With such cases mounting, therefore, the resulting uproar is now raising calls for the government to acknowledge the glaring shortcomings of its largely nationalised banking system and to move towards a more privatised model. Despite the fact that state-run lenders are currently undergoing a $32 billion recapitalisation designed to shore up their balance sheets following a series of corporate defaults, a growing chorus of analysts in the country say that the scam provides ample evidence of the systemic problems within such banks, and that a profound transformation is badly needed. The Confederation of Indian Industry, for instance, wants the government to draw down its shareholding in state banks to just 33 percent as a way to improve management and overall accountability, while the Federation of Indian Chambers of Commerce and Industry, meanwhile, suggests that the state should reduce its influence on the sector to just two or three banks. Even the government’s chief economic adviser, Arvind Subramanian, has previously decried the public-to-private lending model as being “toxic”, while Ravi Venkatesan, chairman of state-owned Bank of Baroda, has also admitted that privatisation of certain major lenders “is probably the only solution”.
Even the governor of the Reserve Bank of India (RBI), Urjit Patel, has shown a rare display of frustration following the PNB fraud, lamenting the central bank’s limited regulatory power when it comes to state-owned lenders. Patel has described the system currently in place as one of “dual regulation”, whereby RBI’s ability to regulate public-sector banks is purportedly weaker compared to its private-sector peers. Patel believes that the “deep fissure in the landscape of banking regulatory terrain…was bound to lead to tremors such as the most recent fraud”, and as such, is now calling for implementing a framework that offers the bank regulatory powers “neutral to bank ownership”. This would ostensibly even things out between private and state-owned lenders.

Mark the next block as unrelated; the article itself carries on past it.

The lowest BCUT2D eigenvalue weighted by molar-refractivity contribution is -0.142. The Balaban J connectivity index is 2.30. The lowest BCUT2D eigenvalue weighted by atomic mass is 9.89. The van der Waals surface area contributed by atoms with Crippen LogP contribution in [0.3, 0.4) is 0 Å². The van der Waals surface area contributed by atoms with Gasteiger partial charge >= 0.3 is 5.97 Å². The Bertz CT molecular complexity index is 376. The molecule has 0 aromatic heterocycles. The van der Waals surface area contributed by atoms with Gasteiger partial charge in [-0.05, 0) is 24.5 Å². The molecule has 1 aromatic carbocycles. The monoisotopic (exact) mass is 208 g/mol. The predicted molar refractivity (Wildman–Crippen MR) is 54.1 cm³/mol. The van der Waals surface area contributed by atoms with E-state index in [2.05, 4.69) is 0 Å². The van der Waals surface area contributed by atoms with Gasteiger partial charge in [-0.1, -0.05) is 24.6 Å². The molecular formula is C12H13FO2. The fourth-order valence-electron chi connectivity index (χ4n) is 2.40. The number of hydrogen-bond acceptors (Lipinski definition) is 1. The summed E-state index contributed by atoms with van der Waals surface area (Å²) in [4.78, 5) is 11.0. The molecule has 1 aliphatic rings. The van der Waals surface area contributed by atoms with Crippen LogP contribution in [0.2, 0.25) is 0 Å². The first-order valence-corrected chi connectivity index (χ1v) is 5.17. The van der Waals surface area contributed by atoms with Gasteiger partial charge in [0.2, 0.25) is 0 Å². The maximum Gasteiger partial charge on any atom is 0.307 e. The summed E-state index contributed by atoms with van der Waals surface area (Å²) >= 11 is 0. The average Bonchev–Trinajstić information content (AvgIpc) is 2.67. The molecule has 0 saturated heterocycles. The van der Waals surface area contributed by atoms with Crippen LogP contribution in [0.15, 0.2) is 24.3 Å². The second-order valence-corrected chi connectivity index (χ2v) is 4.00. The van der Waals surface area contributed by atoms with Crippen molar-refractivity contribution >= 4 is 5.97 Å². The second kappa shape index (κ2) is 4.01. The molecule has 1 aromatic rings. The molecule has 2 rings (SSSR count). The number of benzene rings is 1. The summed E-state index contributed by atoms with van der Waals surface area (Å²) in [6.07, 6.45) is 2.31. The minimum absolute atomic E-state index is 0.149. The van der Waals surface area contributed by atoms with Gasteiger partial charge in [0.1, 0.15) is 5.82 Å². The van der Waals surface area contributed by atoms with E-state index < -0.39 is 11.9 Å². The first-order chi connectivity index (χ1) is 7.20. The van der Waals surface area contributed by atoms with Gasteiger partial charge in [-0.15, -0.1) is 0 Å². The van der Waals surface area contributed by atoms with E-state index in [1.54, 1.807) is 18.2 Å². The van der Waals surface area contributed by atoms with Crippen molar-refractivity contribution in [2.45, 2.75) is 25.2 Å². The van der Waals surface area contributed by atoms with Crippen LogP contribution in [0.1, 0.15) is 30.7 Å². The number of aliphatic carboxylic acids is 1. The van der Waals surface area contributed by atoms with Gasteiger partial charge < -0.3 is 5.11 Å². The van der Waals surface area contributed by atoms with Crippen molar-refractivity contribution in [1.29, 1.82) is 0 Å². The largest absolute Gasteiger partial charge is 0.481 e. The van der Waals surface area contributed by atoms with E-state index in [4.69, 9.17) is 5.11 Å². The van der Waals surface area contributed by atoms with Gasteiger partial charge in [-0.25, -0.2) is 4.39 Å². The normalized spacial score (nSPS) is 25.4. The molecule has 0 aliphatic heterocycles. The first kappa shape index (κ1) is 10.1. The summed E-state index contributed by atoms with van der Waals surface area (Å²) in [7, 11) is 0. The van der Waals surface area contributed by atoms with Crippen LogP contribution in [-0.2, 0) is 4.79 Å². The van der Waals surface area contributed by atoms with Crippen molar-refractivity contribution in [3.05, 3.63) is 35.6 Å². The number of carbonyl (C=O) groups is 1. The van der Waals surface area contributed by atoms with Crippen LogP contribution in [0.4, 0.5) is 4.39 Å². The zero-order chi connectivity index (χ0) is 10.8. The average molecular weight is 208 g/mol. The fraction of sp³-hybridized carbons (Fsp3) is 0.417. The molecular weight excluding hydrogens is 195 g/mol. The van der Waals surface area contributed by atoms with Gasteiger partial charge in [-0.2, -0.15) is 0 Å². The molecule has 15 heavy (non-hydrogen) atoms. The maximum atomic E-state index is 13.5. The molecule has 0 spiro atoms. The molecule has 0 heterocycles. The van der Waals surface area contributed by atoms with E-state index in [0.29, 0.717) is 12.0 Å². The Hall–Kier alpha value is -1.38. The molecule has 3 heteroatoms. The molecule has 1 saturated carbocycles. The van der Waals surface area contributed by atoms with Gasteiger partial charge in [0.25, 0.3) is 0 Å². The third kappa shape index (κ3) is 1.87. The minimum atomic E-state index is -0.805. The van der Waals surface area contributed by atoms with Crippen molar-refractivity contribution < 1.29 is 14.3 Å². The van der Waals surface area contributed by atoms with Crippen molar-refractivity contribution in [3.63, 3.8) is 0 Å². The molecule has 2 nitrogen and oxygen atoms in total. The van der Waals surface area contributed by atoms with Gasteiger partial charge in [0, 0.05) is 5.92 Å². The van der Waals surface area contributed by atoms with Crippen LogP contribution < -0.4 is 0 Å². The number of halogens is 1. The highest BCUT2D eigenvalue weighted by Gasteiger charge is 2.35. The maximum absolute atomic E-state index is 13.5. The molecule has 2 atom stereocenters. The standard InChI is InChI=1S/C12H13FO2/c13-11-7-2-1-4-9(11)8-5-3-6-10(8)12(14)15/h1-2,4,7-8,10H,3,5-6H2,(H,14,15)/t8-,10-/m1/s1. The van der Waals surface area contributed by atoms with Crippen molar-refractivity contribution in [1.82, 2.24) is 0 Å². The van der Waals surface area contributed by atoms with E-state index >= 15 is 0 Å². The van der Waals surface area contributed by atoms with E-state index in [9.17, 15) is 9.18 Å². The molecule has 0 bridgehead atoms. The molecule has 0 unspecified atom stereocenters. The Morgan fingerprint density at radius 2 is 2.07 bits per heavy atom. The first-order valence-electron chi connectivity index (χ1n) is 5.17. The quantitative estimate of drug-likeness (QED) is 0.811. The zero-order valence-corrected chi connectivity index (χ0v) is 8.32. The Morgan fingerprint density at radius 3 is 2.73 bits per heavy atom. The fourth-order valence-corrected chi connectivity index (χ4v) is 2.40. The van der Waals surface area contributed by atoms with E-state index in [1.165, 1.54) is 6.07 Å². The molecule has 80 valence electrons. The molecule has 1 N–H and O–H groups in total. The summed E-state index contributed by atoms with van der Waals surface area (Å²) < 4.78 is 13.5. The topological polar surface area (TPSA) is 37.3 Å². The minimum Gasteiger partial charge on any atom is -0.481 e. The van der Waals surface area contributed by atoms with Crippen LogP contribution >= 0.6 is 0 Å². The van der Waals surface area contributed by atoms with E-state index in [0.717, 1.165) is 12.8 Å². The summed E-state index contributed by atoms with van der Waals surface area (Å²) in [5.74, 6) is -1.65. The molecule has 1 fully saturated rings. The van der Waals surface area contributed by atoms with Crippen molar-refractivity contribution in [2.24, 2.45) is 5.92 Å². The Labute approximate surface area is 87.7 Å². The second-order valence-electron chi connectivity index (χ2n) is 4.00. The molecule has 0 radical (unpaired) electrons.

Privatisation actually materialising, however, seems unlikely. Although many believed back in 2014 that the new Narendra Modi government would shake up the banking sector as part of the prime minister’s comprehensive reform agenda after sweeping into power, little has come to fruition other than the passing of a new bankruptcy law. And with elections scheduled for 2019, it seems unlikely that the prime minister will want to implement any radical changes beforehand. Instead, the government insists that the RBI has enough power to act appropriately against fraudulent lenders such as PNB. Moreover, given the state’s various roles as the country’s biggest bank owner, the main economic and financial policymaker, and the banking sector’s regulator, the question of conflicts of interest will continue to abound. While the PNB fraud may add more pressure on the powers that be to implement comprehensive changes in banking regulation at the very least, it seems that reversing India’s ingrained system of state dominance when it comes to bank ownership in the country will remain an uphill struggle for the foreseeable future.